Clampdown on Petroleum Fraudsters

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George Osahun, director DPR

THE Department of Petroleum Resources, DPR, is set to clampdown on petrol stations across the country found to be defrauding Nigerians through price manipulation and under-dispensing of petroleum products. Olugbenga Koku, operations controllers, Lagos zonal office, DPR, said the department sees price manipulation and under-dispensing as serious breaches.

“We observed during our routine inspections of some retail outlets in the year that some marketers are yet to fully conform to some government directives. Some operators still operate with sub-standard price bill boards, even some choose to totally ignore the directive. These attitudes have given rise to suspicion of sharp practices by such marketers. Some operators even encourage the operation of fake DPR personnel in their respective outlets. Also, some marketers engage in adjusting their pumps to maximize profits,” he said.

According to him, the DPR is already meting out appropriate sanctions to marketers found wanting, adding that it would continue to impose necessary sanctions on erring marketers that violate the petroleum regulations. He further stated that the DPR was set to commence the process of licensing renewal for retail outlets across the country, between October 2013 and February 2014.

He said the DPR would not hesitate to suspend the operations of marketers that failed to meet its requirements. “The DPR will begin the normal process of renewal of licenses from October 2013 to February 28, 2014 for the 2014/2015 licensing period. We are therefore advising retail outlets to submit all applications for renewal promptly so as to facilitate early issuance of licenses. Marketers who fail to renew their licenses by February 28, 2014, may have their operations suspended.”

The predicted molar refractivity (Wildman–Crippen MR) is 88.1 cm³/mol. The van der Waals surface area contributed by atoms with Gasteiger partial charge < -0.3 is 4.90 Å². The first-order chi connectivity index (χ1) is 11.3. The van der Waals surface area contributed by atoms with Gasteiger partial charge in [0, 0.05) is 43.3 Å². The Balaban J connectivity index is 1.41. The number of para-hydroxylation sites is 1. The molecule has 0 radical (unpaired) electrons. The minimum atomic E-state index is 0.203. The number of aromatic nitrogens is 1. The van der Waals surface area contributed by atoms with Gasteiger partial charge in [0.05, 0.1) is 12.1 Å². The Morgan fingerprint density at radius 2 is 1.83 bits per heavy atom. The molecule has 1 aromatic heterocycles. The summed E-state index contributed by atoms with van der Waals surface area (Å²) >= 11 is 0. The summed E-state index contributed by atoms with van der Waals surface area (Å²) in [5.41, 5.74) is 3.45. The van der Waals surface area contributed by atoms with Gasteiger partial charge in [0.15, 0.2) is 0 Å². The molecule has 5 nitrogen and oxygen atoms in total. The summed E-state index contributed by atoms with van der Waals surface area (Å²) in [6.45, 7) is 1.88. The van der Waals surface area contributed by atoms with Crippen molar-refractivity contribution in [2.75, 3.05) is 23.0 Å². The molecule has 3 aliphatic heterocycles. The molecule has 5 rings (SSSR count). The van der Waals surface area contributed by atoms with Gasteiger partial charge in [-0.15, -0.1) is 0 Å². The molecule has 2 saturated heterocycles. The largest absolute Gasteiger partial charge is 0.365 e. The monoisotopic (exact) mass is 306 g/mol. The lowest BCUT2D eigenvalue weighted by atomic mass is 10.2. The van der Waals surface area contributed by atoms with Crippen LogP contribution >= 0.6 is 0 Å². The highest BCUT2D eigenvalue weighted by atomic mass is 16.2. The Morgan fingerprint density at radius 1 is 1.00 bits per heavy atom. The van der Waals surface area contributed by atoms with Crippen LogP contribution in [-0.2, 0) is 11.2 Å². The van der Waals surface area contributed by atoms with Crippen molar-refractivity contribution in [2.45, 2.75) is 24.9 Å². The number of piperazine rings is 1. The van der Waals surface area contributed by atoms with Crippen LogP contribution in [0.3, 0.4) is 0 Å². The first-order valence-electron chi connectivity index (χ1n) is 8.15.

He added that the DPR intended to adopt stringent measures, which cannot be stated at present, but the sanctions will force the marketers to do the right thing. “We are aware that some of the faults are deliberate while some are technical. If we find out that the faults are technical, we can make efforts to correct them. But where the faults are found to be deliberately created to defraud people, we will clampdown on the marketer and impose the necessary sanctions.”

Expansion Through Partnership

(L-R) Hochet, Wokocha, Commissioner for Power, Rivers State and Guillaume Schoebel, Senior Vice President, Africa, Schneider Electric
(L-R) Hochet, Wokocha, Commissioner for Power, Rivers State and Guillaume Schoebel, Senior Vice President, Africa, Schneider Electric

SCHNEIDER Electric and Mikano International have agreed to collaborate in electrical distribution in a bid to increase investment opportunities in the power sector. The move followed the signing of a Memorandum of Understanding, MoU, by the parties in Lagos. The agreement covers the sale and distribution of Schneider Electric’s low voltage products and distribution equipment in order to enhance access to the products to Nigerians and as well support local companies.

Under the terms of agreement, Mikano will sell and distribute Schneider Electric’s low voltage products such as circuit breakers, distribution boards, conductors, motor starters, control and signalling units as well as switches and sockets among a host of others, using its extensive geographical spread across Nigeria.

Mofid Karameh, chairman, Mikano International, said that the partnership was in line with the on-going transformation of the Nigerian power sector, and a window to position the company as a leading local partner to Schneider Electric. “As a forward thinking company, we are not unmindful of the emerging opportunities which the current transformation of the Nigerian power sector offers. The agreement will help us tap into this opportunity and strengthen our brand presence,” he said.

The partnership will also enable Mikano to grow its business portfolio and benefit from Schneider Electric’s products and solutions especially in the area of generator control panels and systems. Marcel Hochet, country president, Schneider, said the agreement provided an opportunity for both companies to collaborate and leverage their strengths to improve local access to Schneider’s products.